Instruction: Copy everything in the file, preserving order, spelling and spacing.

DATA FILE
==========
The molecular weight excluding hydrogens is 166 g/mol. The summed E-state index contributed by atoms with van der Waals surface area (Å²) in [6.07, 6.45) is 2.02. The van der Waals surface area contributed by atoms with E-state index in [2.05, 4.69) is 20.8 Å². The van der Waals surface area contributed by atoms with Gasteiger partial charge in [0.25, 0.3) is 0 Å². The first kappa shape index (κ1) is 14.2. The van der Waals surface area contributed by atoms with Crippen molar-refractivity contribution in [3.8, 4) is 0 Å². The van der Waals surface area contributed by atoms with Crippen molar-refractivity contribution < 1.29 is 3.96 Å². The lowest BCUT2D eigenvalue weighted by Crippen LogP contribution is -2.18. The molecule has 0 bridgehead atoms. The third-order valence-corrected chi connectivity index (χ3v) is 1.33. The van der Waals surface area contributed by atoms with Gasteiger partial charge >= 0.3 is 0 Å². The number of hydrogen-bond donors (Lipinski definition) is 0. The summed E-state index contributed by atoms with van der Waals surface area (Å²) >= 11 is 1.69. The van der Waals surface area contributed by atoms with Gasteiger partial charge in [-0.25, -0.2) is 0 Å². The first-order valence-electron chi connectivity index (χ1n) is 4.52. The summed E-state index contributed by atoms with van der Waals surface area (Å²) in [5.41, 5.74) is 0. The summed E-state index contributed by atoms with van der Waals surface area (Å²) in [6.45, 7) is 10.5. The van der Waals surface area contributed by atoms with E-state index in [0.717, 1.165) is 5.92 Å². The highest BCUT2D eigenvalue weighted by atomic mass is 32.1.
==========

The molecular weight excluding hydrogens is 166 g/mol. The summed E-state index contributed by atoms with van der Waals surface area (Å²) in [6.07, 6.45) is 2.02. The van der Waals surface area contributed by atoms with E-state index in [2.05, 4.69) is 20.8 Å². The van der Waals surface area contributed by atoms with Gasteiger partial charge in [0.25, 0.3) is 0 Å². The first kappa shape index (κ1) is 14.2. The van der Waals surface area contributed by atoms with Crippen molar-refractivity contribution in [3.8, 4) is 0 Å². The van der Waals surface area contributed by atoms with Crippen molar-refractivity contribution < 1.29 is 3.96 Å². The lowest BCUT2D eigenvalue weighted by Crippen LogP contribution is -2.18. The molecule has 0 bridgehead atoms. The third-order valence-corrected chi connectivity index (χ3v) is 1.33. The van der Waals surface area contributed by atoms with Gasteiger partial charge >= 0.3 is 0 Å². The number of hydrogen-bond donors (Lipinski definition) is 0. The summed E-state index contributed by atoms with van der Waals surface area (Å²) >= 11 is 1.69. The van der Waals surface area contributed by atoms with Gasteiger partial charge in [-0.25, -0.2) is 0 Å². The first-order valence-electron chi connectivity index (χ1n) is 4.52. The summed E-state index contributed by atoms with van der Waals surface area (Å²) in [5.41, 5.74) is 0. The summed E-state index contributed by atoms with van der Waals surface area (Å²) in [6.45, 7) is 10.5. The van der Waals surface area contributed by atoms with E-state index in [0.717, 1.165) is 5.92 Å². The highest BCUT2D eigenvalue weighted by atomic mass is 32.1.